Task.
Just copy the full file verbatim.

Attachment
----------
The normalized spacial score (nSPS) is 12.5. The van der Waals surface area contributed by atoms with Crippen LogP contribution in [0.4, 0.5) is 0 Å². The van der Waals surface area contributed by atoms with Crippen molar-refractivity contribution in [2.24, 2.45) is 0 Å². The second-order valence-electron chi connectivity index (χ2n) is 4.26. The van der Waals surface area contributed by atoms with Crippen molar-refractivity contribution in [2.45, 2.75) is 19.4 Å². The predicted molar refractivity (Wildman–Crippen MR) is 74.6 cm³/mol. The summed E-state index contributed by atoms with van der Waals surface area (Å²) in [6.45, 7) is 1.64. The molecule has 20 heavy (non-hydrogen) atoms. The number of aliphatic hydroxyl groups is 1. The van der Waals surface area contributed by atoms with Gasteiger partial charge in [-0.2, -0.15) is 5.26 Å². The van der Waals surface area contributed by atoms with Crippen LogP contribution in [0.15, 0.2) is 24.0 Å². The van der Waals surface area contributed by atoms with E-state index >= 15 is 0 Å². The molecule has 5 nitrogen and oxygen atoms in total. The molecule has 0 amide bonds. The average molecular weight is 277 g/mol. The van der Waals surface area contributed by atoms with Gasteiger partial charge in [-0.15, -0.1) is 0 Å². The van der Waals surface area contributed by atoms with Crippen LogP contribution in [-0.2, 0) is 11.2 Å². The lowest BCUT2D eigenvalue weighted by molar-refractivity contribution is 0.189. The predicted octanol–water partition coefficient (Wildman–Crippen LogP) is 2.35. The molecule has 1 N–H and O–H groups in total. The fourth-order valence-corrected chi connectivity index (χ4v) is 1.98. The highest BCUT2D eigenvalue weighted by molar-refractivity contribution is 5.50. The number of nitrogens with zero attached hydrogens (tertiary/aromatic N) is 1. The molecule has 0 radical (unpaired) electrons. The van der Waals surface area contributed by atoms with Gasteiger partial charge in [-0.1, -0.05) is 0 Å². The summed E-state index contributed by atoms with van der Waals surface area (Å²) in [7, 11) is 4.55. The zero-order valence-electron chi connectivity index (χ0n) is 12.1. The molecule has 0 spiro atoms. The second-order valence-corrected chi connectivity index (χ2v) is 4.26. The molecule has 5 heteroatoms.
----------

The normalized spacial score (nSPS) is 12.5. The van der Waals surface area contributed by atoms with Crippen LogP contribution in [0.4, 0.5) is 0 Å². The van der Waals surface area contributed by atoms with Crippen molar-refractivity contribution in [2.24, 2.45) is 0 Å². The second-order valence-electron chi connectivity index (χ2n) is 4.26. The van der Waals surface area contributed by atoms with Crippen molar-refractivity contribution in [2.45, 2.75) is 19.4 Å². The predicted molar refractivity (Wildman–Crippen MR) is 74.6 cm³/mol. The summed E-state index contributed by atoms with van der Waals surface area (Å²) in [6.45, 7) is 1.64. The molecule has 20 heavy (non-hydrogen) atoms. The number of aliphatic hydroxyl groups is 1. The van der Waals surface area contributed by atoms with Gasteiger partial charge in [-0.2, -0.15) is 5.26 Å². The van der Waals surface area contributed by atoms with Crippen LogP contribution in [0.15, 0.2) is 24.0 Å². The van der Waals surface area contributed by atoms with E-state index >= 15 is 0 Å². The molecule has 5 nitrogen and oxygen atoms in total. The molecule has 0 amide bonds. The average molecular weight is 277 g/mol. The van der Waals surface area contributed by atoms with Gasteiger partial charge in [-0.15, -0.1) is 0 Å². The van der Waals surface area contributed by atoms with Crippen LogP contribution in [-0.2, 0) is 11.2 Å². The lowest BCUT2D eigenvalue weighted by molar-refractivity contribution is 0.189. The predicted octanol–water partition coefficient (Wildman–Crippen LogP) is 2.35. The molecule has 1 N–H and O–H groups in total. The fourth-order valence-corrected chi connectivity index (χ4v) is 1.98. The highest BCUT2D eigenvalue weighted by molar-refractivity contribution is 5.50. The number of nitrogens with zero attached hydrogens (tertiary/aromatic N) is 1. The molecule has 0 radical (unpaired) electrons. The van der Waals surface area contributed by atoms with Gasteiger partial charge in [-0.1, -0.05) is 0 Å². The summed E-state index contributed by atoms with van der Waals surface area (Å²) in [7, 11) is 4.55. The zero-order valence-electron chi connectivity index (χ0n) is 12.1. The molecule has 0 spiro atoms. The second-order valence-corrected chi connectivity index (χ2v) is 4.26. The molecule has 5 heteroatoms.